In 17 days, I’ll be back in California. The European leg of my adventure will come to a close — for now. A few days after that, I’ll be on the open road again, driving across North America for 3 months. While I’m home, I will watch my childhood best friend get married. I will be reminded of her dad and my dad, men we miss dearly. I will make new memories amidst my oldest friends. I will sit in my mom’s backyard with wine and tacos (mom, consider this my wine + taco request). I will likely hate saying goodbyes yet again. I will experience the full range of feeling that my home recalls. But at least I can take solace that my homesickness is an ache that soothes me. It reminds me again and again that there is and always will be a home to return to.


on vulnerability

For most of my adult life, I’ve lived amidst the dizzying swirl of depression, anxiety, and grief. As someone who prides herself on spreadsheets and enthusiasm, it’s a reality that is jarring for most people with whom I peel back that layer. But, the thing is, the persona I outwardly present feels authentically me just as much as the ghosts that haunt me. I’m just the kind of person who feels most things at a 10 — the good and the bad.

Like many who’ve suffered, I’ve found that the deeper I’ve fallen, the more capacity I have for joy, surprise, and delight. I’ve had some of my life’s most beautiful days alongside some of the more devastating. The hardest part is not knowing which day you’re waking up into.

In the rituals of home, I have habits that add a buffer to the unknown of what mood a certain day will bring — morning coffee, the same smoothie bowl breakfast, the strange zen of adult coloring books, re-reading dog-eared poetry, listening to the same podcast round-up. They add infrastructure to a lot of unknowns; they form the pattern that reminds me of the rhythm of who I am when I tend to lose the way.

But the thing with long-term travel is that infrastructure instantly vanishes. Of course, I knew this going into it (my coloring book did not make the cut of what I wanted to lug on my back for months on end). And the prospect of having to rebuild that structure daily was somewhat freeing. Some habits can make space for fuller expression, but some confine. I wanted to get to the core of which structures built me up and which ones trapped me.

In the past two weeks, the groundlessness of a habit-less life caught up with me. I had multiple days of waking up into a version of me I didn’t recognize. And when you’re already in a foreign land, feeling foreign to yourself can be deeply isolating.

One thing I’ve slowly learned about myself is that I cherish time alone. And when you live and work in close proximity with a lot of people (we lovingly call it adult summer camp), that’s hard to come by. So I started to carve out time — time to bring some of the structure back, most of which involved intentional alone time. I walked to gelato listening to my favorite podcast (On Being, which you should listen to immediately), woke early to silently sip coffee in our staff kitchen, and recited the poetry that reminded me of myself.

I write this on the upswing, the place I most often write coherently and publicly. There isn’t much out there (and certainly not on social media) of people in their depths, but I felt the best I could do is share a piece of me from its brink. Because perhaps the most surprising piece I’ve discovered so far in this journey is the power of vulnerability.

While I live comfortably at the crossroads of joy, sorrow, and wonder, I recognize that I present largely the positive: the part of me that relishes a plan, who thrills at discussions of history, feminism, Harry Potter, Beyonce and Thomas Hardy. So this week, I did what I rarely do: I let it all go. When people asked, “how are you?” I actually answered.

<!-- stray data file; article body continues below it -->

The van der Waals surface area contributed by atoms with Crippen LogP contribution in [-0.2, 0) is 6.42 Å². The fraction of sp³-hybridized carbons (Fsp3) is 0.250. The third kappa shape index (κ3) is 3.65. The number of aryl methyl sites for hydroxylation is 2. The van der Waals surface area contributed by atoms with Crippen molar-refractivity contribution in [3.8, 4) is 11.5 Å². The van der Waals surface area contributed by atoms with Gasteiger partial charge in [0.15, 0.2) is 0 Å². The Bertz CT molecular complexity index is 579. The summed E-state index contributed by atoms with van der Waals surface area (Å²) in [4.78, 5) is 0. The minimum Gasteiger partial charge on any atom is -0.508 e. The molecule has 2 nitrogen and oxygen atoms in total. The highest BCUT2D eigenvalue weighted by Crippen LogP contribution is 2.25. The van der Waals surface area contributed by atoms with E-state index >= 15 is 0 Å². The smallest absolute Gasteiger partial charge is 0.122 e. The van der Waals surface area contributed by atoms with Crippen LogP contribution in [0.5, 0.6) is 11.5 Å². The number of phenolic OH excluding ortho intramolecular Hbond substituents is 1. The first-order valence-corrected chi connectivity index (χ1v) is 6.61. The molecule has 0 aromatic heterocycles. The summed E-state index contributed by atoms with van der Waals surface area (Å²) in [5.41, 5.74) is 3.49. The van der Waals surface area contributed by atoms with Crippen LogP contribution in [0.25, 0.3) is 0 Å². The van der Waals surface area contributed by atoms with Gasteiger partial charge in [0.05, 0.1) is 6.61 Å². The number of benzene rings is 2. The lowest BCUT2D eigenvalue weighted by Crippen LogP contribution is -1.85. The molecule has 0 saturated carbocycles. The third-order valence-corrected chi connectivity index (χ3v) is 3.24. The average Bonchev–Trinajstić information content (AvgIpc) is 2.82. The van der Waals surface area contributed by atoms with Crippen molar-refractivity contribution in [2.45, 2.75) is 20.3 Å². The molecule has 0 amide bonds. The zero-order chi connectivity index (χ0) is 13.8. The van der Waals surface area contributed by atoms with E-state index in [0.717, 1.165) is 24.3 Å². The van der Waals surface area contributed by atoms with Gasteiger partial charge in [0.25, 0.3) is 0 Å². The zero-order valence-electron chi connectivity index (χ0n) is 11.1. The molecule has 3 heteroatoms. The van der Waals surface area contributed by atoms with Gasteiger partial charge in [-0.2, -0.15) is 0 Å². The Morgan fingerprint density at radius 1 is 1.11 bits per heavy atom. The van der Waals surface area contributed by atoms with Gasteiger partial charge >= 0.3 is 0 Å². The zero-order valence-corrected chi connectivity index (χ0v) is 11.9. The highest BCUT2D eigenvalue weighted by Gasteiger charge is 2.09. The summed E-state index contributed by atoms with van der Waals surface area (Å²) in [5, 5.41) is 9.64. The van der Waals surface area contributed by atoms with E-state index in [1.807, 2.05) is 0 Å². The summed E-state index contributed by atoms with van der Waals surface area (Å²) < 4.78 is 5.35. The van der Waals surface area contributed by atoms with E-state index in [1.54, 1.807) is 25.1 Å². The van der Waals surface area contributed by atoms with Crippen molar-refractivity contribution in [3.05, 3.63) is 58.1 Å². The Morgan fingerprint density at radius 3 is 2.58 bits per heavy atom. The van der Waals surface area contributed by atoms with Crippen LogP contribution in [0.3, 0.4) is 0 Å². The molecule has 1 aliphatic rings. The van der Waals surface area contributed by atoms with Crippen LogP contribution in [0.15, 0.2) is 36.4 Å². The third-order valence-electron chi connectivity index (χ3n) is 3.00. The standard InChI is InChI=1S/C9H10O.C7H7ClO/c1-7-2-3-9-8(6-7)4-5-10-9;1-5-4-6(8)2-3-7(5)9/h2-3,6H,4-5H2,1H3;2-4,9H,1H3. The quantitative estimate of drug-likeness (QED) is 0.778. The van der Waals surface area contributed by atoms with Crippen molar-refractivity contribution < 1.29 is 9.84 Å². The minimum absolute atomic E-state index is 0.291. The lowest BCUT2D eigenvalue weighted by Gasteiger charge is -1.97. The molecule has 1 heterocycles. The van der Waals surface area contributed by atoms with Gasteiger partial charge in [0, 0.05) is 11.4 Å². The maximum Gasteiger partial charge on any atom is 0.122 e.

One afternoon, I came into the kitchen to work a dinner shift. Our cook, a not-to-be-crossed yet endlessly endearing Italian woman, greeted me with her standard “ciao” and dramatic sigh about the impossibility of today’s dinner prep. As I put on my apron, I told her: I may not be on my best tonight; today had been rough. She nodded, and we worked silently for the next few hours. Known for her biting-perfectionism, she caught herself before yelling at my sub-par zucchini-cutting form. And when dinner was over and I came in to tidy up the kitchen, she pushed a plate of extra dessert over. “For you,” she said. She thanked me for being honest, and we chatted about her tough days. We agreed dessert solves most things.

In the days after that, I opened up to new friends here and life-long ones at home. I sent emails and made Facetime calls from the ugly moments, not just the ones when I was filled to the brim with awe, excitement, or wine.

Certainly, vulnerability is not a cure-all. It has not flipped a switch in me permanently, and I know the ebbs and flows will continue, as they do for so many. But I do feel it’s made a tiny crack in that perfect orb I so carefully maintained. These moments of honesty in a strange land have allowed me to see the rituals that perhaps tethered me to an unbreakable facade, and the ones that will allow me the freedom to grow. There are habits I can keep (obviously, coffee) and ones I can expand into — authenticity, self-care.

And while I’ve long intellectualized the notion that we are more similar than different, experiencing that sentiment firsthand, over a plate of leftover cake, moved me profoundly.

The only choice we have as we mature is how we inhabit our vulnerability, how we inhabit our vulnerability, how we become larger and more courageous and more compassionate through our intimacy with disappearance. Our choice is to inhabit vulnerability as generous citizens of loss, robustly and fully, or conversely, as misers and complainers, reluctant, and fearful, always at the gates of existence, but never bravely and completely attempting to enter, never wanting to risk ourselves, never walking fully through the door. – David Whyte